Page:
According to Section 2(w) of the Information Technology Act, 2000, the “intermediary”, with respect to any particular electronic records, means any person who on behalf of another person receives, stores, or transmits that record or provides any service with respect to that record and includes telecom service providers, network service providers, internet service providers, web service providers, search engines, online payment sites, online auction sites, online market places and cybercafes. The addition of the terms of telecom service providers, network service providers, internet service providers, search engines, online payment sites, online auction sites, online market places and cybercafes, has served as clarification to the definition of intermediary.
While intermediaries have an essential role to play in the receipt, storage and transmission of electronic messages and content, the regulation of their role is a part of the legislation enacted by most of the major jurisdictions around the World. While intermediaries enable the provision of online services to users, they also play an important role in the exercise of the right to freedom of expression. The right to freedom of expression is a fundamental right guaranteed to citizens under Article 19(1)(a).
Content that displays-
material against the interest of sovereignty and integrity of India,
material against the security of India,
material against friendly relations with a foreign state,
material against public order, material that is obscene, and against public decency and morality,
Defamation of a person, or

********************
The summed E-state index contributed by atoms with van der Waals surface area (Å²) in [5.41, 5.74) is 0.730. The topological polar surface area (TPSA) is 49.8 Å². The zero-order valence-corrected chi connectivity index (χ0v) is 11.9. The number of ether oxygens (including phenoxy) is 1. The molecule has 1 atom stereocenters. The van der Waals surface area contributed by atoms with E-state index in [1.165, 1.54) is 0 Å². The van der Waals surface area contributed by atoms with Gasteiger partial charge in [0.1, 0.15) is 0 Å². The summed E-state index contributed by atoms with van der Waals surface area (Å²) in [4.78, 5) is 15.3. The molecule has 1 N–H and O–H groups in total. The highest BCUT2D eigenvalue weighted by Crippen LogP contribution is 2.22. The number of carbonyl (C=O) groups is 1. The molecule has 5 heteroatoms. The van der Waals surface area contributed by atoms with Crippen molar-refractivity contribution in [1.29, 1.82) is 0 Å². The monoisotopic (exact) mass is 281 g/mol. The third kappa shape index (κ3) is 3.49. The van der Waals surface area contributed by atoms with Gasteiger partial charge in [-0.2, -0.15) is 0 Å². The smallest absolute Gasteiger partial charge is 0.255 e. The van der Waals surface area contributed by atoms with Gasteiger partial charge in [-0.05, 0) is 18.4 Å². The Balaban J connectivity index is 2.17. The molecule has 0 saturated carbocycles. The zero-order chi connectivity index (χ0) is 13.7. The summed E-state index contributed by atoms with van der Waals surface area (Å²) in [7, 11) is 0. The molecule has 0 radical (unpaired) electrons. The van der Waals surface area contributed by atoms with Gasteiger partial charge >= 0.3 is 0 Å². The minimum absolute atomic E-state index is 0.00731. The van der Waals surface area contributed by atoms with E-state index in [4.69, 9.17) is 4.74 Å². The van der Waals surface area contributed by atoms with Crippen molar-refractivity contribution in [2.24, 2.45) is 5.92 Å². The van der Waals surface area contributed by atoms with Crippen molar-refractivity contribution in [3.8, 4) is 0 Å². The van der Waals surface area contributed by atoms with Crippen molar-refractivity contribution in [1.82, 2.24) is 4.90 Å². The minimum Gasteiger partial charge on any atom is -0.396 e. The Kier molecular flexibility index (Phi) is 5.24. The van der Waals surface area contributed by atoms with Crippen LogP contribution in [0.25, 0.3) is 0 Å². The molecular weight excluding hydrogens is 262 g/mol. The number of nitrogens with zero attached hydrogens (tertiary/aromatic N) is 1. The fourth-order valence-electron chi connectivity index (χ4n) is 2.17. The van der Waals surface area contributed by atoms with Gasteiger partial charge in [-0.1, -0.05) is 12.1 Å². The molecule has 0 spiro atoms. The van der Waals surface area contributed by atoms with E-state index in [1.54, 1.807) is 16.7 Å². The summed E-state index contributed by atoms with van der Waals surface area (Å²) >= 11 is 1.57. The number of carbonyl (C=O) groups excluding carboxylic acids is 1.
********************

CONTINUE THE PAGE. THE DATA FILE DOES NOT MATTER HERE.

was capable of incitement of an offence,falls within the reasonable restrictions on the exercise of the right to
freedom. Such reasonable restrictions fall under the purview of Article 19(2) of the Indian Constitution.
To counter access to such forbidden information, the Government has the power to block access to such information under Section 69A of the Information Technology Act, 2000. The section was introduced through the major amendment of 2008. Under Section 69A of the Information Technology Act, 2000, if the Government issues directions for the blocking of public access to information through any computer resource that display characteristics of being against public order, morality, against the interests of sovereignty and integrity etc., the intermediary has to comply. If he does not comply with the order, he is punishable with imprisonment which may extend to seven years and with a fine.
This section was upheld in Shreya Singhal vs Union of India, 2015 , by the Honourable Supreme Court of India which held that the provision was constitutionally valid. The reason the words “issues directions” is italicized and in bold in the previous paragraph is due to the provision of Section 79 subject to the provision of Section 79(3)(b) of the Information Technology act, 2000.
In the landmark case mentioned above, the Supreme Court read down the provision of Section 79 and Rule 3(4) of the Intermediaries Guidelines, 2011, stating that- “ Section 79 is valid subject to Section 79(3)(b) being read down to mean that an intermediary upon receiving actual knowledge from a court order or on being notified by the appropriate government or its agency that unlawful acts relatable to Article 19(2) are going to be committed then fails to expeditiously remove or disable access to such material.” Similarly, the Information Technology Intermediary Guidelines Rules, 2011 are valid subject to Rule 3 sub-rule (4) being read down in the same manner as indicated in the judgment.”
Hence, the liability of an intermediary will be decided by taking all the above mentioned provisions into consideration.
Article By- Vignesh Ganesh
Editing By- Jasleen Kaur